If you have been arrested or accused of a crime that has the potential of jail or prison time, you may want to seriously consider hiring an attorney to represent you. Unless you don’t mind the possibility of spending time in jail, you’ll probably want the services of an attorney.
Almost any expert will strongly advise a person against representing him or herself in court unless they are very knowledgeable about the field of law; and even then he or she will still be discouraged from representing him or herself for a criminal case.
Less than one percent of people represent themselves in a criminal case. The vast majority of people engage the services of an attorney. That is because it is very difficult for someone to represent him or herself in court.
You wouldn’t want someone without any knowledge of how to do heart surgery doing a heart transplant on you would you?
Likewise, would you want to represent yourself in court and face possible prison time without having the best possible legal advice available to you?
If a person cannot afford to hire an attorney the court will appoint an attorney, typically called a public defender. The constitution of the United States requires a person be provided with legal representation if they cannot afford it.
But it is only required if a person is facing possible jail or prison time. If a person is only facing the possibility of a fine, the court is not required to provide the defendant with an attorney.
A court appointed attorney may not cost the defendant any money or the defendant may receive the court appointed attorney at reduced fees. It depends on the income of the defendant.
If a person wants a public defender they will be required to fill out financial documents for the court to determine whether or not they qualify for a public defender and also whether or not that they receive the services of the public defender for free or at a reduced cost.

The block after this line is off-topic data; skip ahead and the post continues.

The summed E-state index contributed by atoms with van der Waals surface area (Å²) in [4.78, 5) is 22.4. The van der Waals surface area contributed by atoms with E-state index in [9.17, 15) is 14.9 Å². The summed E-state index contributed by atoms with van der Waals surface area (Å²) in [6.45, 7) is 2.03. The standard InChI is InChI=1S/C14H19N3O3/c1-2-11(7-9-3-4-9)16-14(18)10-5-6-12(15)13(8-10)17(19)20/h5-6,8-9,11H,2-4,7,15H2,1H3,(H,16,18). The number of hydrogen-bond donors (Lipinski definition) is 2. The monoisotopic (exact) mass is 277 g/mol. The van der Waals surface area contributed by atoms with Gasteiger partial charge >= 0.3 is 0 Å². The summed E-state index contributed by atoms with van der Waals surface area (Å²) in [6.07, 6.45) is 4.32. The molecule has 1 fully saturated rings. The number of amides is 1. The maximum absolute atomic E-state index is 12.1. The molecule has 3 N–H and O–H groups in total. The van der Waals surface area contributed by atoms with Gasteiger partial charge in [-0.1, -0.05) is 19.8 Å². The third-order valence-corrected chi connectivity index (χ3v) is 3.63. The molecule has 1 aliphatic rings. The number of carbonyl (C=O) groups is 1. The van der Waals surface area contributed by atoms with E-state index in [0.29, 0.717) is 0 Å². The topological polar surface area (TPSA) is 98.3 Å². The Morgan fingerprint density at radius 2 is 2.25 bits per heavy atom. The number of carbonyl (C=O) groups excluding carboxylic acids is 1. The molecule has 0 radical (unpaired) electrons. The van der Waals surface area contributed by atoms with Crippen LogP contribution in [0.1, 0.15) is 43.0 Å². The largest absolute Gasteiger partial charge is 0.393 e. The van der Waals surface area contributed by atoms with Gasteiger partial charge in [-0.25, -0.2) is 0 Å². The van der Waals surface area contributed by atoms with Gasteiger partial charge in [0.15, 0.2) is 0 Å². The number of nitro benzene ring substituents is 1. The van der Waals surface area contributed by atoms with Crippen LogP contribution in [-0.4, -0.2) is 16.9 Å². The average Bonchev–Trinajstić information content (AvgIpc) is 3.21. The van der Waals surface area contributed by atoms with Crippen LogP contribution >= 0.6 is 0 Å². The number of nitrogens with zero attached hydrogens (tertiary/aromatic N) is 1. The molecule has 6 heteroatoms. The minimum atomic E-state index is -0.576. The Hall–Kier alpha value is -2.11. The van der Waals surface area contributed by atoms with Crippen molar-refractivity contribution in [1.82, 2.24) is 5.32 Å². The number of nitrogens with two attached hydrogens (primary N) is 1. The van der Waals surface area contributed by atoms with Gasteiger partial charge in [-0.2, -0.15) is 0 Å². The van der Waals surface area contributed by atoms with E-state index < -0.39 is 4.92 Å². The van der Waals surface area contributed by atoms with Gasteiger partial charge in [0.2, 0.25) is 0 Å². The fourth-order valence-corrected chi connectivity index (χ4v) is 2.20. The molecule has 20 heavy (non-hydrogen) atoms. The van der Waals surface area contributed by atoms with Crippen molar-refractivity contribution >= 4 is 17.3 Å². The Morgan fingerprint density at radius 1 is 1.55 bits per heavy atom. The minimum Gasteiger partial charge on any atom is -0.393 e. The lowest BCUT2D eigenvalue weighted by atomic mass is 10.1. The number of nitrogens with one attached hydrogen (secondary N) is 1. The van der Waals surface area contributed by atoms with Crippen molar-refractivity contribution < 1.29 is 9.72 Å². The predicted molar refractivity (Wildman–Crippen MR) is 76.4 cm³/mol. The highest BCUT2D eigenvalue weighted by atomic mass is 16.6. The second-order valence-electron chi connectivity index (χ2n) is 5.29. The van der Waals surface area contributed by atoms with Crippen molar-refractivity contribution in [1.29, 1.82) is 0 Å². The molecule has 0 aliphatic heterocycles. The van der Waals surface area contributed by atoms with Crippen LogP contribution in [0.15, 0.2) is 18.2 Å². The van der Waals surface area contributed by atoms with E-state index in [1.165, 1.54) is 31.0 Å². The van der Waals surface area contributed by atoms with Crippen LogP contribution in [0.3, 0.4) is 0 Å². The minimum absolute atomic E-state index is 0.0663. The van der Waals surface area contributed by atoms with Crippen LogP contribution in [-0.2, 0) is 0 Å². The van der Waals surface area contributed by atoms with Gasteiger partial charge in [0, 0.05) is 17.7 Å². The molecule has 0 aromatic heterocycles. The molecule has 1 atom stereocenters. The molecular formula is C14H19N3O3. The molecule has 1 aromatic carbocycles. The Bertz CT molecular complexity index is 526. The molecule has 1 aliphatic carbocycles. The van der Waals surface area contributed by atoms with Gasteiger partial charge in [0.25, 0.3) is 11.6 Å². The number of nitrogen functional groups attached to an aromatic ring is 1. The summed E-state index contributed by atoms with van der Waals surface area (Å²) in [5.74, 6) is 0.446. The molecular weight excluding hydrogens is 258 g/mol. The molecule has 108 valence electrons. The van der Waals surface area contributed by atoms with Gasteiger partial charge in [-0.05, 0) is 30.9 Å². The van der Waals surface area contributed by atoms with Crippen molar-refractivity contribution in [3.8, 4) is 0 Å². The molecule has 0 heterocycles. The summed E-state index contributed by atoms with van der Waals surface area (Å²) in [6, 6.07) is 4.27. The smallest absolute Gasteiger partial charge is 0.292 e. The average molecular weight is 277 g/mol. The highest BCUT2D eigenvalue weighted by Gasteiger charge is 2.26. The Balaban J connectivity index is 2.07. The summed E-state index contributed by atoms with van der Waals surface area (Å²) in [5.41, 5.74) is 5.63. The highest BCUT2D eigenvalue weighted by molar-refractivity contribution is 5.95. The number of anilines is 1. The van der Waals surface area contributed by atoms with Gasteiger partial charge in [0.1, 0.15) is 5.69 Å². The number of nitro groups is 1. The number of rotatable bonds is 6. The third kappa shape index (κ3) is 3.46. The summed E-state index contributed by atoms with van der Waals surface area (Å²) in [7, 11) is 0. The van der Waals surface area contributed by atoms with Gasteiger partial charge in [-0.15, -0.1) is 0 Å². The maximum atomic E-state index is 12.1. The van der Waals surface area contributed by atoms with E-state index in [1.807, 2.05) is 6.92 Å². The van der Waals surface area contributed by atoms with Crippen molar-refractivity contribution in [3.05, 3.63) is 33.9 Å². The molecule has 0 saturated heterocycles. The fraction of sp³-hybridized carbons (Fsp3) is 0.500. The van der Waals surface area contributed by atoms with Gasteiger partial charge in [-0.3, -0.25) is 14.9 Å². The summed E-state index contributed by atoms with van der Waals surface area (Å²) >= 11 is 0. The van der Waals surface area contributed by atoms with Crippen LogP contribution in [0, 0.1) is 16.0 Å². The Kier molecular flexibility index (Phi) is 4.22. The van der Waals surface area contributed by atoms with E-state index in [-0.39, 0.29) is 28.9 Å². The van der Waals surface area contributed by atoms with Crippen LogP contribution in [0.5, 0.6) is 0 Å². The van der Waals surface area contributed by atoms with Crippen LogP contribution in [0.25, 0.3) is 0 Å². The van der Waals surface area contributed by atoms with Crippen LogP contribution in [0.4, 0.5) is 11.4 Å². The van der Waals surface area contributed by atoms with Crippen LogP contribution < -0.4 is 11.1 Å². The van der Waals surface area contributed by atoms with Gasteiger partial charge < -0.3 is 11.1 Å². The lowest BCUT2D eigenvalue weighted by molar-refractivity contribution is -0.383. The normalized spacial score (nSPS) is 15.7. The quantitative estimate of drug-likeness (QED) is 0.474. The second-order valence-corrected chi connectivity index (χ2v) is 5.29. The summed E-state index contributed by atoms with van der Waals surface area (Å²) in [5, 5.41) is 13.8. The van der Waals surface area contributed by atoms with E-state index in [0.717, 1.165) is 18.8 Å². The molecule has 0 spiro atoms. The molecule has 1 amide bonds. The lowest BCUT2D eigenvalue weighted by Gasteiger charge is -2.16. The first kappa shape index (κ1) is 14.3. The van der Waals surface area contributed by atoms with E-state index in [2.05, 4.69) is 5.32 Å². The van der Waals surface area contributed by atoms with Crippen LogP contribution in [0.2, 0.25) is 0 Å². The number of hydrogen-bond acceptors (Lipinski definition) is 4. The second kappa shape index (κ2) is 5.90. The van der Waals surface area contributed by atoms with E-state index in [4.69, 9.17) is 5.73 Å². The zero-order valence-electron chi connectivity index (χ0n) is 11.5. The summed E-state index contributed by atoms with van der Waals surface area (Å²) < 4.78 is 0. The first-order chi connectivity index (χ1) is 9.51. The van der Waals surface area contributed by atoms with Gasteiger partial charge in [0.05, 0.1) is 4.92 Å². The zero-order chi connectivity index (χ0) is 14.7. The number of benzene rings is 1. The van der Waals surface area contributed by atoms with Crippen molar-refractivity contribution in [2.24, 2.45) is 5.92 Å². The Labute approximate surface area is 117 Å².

If a person qualifies for a reduced cost court appointed attorney, it is generally called a partial indigency. At the conclusion of their case, the judge will require the defendant to reimburse the county or state for a specific portion of their legal fees. The rates are usually much lower than those charged by private defense attorneys.
If you do not qualify for a court appointed attorney and are hiring one on your own, how do you find one? Personal recommendations from people you know are almost always the best way to find an attorney.
Other sources of information to help find a criminal attorney are: Internet, Yellow Pages, your civil practice attorney, your local bar association lawyer referral panel (if they have one) and the Martindale-Hubbell publications.
The Martindale-Hubbell publications are available at most libraries and on the Internet. The publications do their best to list every attorney in the US by geographical area and lists the area or areas of law that attorney specializes in.
When hiring a criminal attorney on your own, try to interview several attorneys before hiring one or ask your family and friends to help you. It is important to find an attorney you feel comfortable discussing all aspects of your case with.
Some defense attorneys offer a no cost personal interview consultation. One thing to remember when hiring an attorney: make sure you hire an attorney who specializes in your area of criminal law.
Most attorneys will require an up-front retainer fee which can be a significant amount depending on the type of criminal case you have.
Some attorneys charge a set fee for handling a specific type of case. But it is more common for an attorney to charge by the hour.
Some attorneys who charge by the hour will set a cap fee for the case. That means a sum will be agreed on that is the highest amount the defendant has to pay.
If the hourly costs reach this set amount, the lawyer will finish representing the defendant through to the completion of the case without charging any more money.
Although contingency fees, which are where an attorney only gets paid if he or she wins the case, are common with certain types of civil cases, they are not used with criminal cases. Contingency fees are considered unethical and are not permitted in criminal cases.
In addition to knowing what fees an attorney will be charging, a defendant also needs to know what services those fees cover and do not cover. Fees such as the cost of expert witnesses are normally not included in the normal fees of an attorney.
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